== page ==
Member of the Welsh Parliament for Monmouth, Nick Ramsay, contributed to a Members’ debate last week on care and support for stroke survivors.
Speaking in the Chamber Nick said: “The impact of stroke can be considerable, not just for the patient, but also for their family, in ways that can be challenging and terrifying, particularly at this time of the pandemic and lockdown. Many people will experience a range of consequences after having a stroke: the physical challenges of fatigue and paralysis in those cases where mobility is impaired, cognitive changes affecting memory, communication and concentration, and the psychological impact of depression and anxiety. Many recover, but others don't, and, as we know, the impact is dependent on the range of consequences that an individual experiences, and for how long those challenges will remain.
“Colleagues will also talk about the range of care and support needed for those who have a stroke, and rightly so. But one of the areas of this debate that also causes me concern is the level of support for those who find themselves quite unexpectedly caring for a loved one who's had a stroke, particularly given the current restrictions and the current difficulties of accessing support, including language therapy. It's hard to imagine the sense of shock when a family member has a stroke, the feeling of panic and worry as someone is admitted to hospital and having to face a future life with a potentially different set of expectations. Suddenly being thrust into the role of carer, having to manage the range of consequences that that loved one will experience, plus potentially life-changing implications for the family, financial concerns—all of these affect families of sufferers of strokes. For family members it can be truly daunting, which is why the support offered by groups like Chepstow stroke club in my constituency is so important for supporting families. How many people in Wales are now caring for someone living with the consequences of stroke, and how do we support the needs of those without whom that caring role could not be provided? Are we doing well enough in providing all that we can to those who care for a loved one, and, if not, why not?”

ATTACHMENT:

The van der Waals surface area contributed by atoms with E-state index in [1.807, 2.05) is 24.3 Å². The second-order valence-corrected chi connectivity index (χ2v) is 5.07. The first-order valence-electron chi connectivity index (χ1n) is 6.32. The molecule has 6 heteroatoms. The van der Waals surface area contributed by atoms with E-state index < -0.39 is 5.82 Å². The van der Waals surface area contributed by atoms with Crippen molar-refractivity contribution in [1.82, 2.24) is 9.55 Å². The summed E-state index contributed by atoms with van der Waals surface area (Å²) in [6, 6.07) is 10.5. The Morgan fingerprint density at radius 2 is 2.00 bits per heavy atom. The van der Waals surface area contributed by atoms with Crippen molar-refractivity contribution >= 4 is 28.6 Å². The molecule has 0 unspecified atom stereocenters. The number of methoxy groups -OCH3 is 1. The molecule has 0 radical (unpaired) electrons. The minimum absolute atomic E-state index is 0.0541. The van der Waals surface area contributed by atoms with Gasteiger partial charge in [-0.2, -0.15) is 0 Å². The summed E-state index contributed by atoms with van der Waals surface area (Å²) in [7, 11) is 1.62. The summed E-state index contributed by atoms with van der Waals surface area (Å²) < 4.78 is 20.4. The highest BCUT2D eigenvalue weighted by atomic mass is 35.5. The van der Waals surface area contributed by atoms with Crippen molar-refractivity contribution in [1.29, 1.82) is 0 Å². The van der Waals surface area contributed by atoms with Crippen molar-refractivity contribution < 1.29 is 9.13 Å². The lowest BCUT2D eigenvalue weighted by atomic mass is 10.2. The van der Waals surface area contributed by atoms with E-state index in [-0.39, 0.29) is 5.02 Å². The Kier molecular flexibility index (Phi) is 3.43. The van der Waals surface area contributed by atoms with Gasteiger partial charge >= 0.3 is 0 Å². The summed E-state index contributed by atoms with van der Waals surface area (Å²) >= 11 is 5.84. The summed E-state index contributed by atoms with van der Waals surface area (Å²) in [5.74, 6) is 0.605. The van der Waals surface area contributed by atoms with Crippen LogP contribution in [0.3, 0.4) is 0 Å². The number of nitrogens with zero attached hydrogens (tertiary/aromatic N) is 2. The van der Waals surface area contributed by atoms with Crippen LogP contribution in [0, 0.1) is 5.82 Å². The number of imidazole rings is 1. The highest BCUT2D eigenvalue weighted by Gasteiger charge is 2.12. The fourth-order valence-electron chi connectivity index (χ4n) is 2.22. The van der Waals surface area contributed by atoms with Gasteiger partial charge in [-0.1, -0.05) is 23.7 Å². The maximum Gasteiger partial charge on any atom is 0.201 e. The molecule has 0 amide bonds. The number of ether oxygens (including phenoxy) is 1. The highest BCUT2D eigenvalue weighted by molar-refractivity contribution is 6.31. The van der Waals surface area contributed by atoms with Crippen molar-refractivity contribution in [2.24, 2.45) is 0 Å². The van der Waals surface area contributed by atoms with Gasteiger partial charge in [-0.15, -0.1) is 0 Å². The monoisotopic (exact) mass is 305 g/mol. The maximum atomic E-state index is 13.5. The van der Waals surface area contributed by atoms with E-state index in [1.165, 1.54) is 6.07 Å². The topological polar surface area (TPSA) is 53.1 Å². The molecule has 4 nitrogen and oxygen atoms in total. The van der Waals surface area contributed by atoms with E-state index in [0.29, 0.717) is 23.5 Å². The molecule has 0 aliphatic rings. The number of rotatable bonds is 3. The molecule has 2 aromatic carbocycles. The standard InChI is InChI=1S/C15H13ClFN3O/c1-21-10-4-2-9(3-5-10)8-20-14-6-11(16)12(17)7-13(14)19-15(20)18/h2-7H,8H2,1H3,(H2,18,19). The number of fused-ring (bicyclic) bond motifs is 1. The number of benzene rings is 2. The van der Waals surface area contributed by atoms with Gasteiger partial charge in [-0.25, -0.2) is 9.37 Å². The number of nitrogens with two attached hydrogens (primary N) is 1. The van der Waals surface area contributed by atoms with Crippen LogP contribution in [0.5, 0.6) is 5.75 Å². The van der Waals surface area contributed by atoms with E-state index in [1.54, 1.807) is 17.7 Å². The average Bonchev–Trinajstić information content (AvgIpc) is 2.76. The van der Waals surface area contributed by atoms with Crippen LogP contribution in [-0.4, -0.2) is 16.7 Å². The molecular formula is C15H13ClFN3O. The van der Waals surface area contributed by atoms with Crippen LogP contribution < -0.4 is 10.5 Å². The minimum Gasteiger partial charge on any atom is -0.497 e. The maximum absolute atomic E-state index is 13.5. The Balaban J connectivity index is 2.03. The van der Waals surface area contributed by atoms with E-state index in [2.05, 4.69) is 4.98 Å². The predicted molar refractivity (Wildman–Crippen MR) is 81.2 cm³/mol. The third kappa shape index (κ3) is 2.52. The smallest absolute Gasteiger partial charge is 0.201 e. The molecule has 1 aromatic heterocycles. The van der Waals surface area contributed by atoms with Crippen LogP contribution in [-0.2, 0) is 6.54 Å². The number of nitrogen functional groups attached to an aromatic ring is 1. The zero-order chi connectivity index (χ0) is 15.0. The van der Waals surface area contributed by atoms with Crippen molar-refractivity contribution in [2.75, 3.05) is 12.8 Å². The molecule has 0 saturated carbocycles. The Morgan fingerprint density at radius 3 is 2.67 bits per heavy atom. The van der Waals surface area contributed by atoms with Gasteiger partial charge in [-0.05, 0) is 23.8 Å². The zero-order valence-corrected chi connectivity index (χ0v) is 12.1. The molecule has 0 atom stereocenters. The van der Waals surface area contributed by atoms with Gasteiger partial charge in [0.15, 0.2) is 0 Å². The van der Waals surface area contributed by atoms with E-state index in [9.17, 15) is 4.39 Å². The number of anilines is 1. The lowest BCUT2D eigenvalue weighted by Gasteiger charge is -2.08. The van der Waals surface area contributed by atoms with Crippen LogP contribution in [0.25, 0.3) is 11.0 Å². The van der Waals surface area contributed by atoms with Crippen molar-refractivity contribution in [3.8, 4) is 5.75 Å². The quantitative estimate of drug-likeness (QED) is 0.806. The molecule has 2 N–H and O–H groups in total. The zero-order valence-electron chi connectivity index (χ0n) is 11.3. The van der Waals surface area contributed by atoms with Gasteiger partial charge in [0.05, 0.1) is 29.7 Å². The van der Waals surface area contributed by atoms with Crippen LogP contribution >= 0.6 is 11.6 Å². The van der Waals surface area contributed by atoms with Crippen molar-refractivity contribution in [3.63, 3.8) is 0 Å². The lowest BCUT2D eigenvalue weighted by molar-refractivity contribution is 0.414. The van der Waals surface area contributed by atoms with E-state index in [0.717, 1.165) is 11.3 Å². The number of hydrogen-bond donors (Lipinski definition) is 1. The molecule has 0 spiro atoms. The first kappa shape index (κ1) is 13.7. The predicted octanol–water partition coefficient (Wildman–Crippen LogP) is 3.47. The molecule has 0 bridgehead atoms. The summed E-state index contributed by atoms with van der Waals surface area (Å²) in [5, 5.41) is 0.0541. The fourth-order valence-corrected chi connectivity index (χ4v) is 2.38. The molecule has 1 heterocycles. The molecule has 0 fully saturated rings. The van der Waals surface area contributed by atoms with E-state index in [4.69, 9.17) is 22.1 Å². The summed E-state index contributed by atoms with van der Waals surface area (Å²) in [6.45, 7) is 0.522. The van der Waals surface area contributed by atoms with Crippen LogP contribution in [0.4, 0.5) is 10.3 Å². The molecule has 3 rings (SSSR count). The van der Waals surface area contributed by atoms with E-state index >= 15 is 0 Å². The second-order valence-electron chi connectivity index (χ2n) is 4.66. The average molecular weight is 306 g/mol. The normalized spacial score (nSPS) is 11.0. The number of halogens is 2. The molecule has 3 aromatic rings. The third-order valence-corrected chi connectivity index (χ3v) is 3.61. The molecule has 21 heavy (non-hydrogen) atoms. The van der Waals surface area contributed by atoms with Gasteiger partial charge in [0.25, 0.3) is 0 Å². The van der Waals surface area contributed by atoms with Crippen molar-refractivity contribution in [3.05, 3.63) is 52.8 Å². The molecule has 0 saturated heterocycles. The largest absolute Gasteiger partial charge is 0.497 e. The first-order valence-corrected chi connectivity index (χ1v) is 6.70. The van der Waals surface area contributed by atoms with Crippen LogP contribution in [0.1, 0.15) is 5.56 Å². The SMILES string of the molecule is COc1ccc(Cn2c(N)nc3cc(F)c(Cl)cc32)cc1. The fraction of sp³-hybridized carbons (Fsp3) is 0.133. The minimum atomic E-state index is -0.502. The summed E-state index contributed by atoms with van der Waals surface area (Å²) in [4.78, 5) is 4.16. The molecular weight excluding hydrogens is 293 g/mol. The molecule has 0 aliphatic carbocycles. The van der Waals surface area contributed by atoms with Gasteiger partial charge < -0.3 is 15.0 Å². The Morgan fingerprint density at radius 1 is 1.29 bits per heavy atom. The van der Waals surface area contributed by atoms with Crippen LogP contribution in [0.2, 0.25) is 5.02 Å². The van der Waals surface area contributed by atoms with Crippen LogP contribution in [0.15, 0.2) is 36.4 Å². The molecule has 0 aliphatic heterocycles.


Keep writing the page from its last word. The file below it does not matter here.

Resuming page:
Nick continued: “Whilst I'm very supportive of this debate today to allow us to explore the support and care for those who experience strokes, we should be mindful that it is one of those big public health indicators that ought to concern us. There are a number of factors that contribute to a stroke, as has been cited—high blood pressure is one of them. Often that's linked to lifestyle choices, and we know, during the pandemic at the moment, the importance of people exercising and making sure that they're keeping well.
“In conclusion, we have to get better at radically responding to this public health challenge. If COVID has taught us anything, it's that we need to take the past 10 months as a wake-up call. Public health has to be a bigger focus in the next Welsh parliamentary term. People's lifestyle choices aren't just freedoms without consequence—we're continuing to suffer the impact of the decisions we take about our own health, and, sadly, for many, a stroke is that consequence. Let's make sure that we give sufferers of stroke and their families the support they need at this time as we, hopefully, come out of the pandemic.”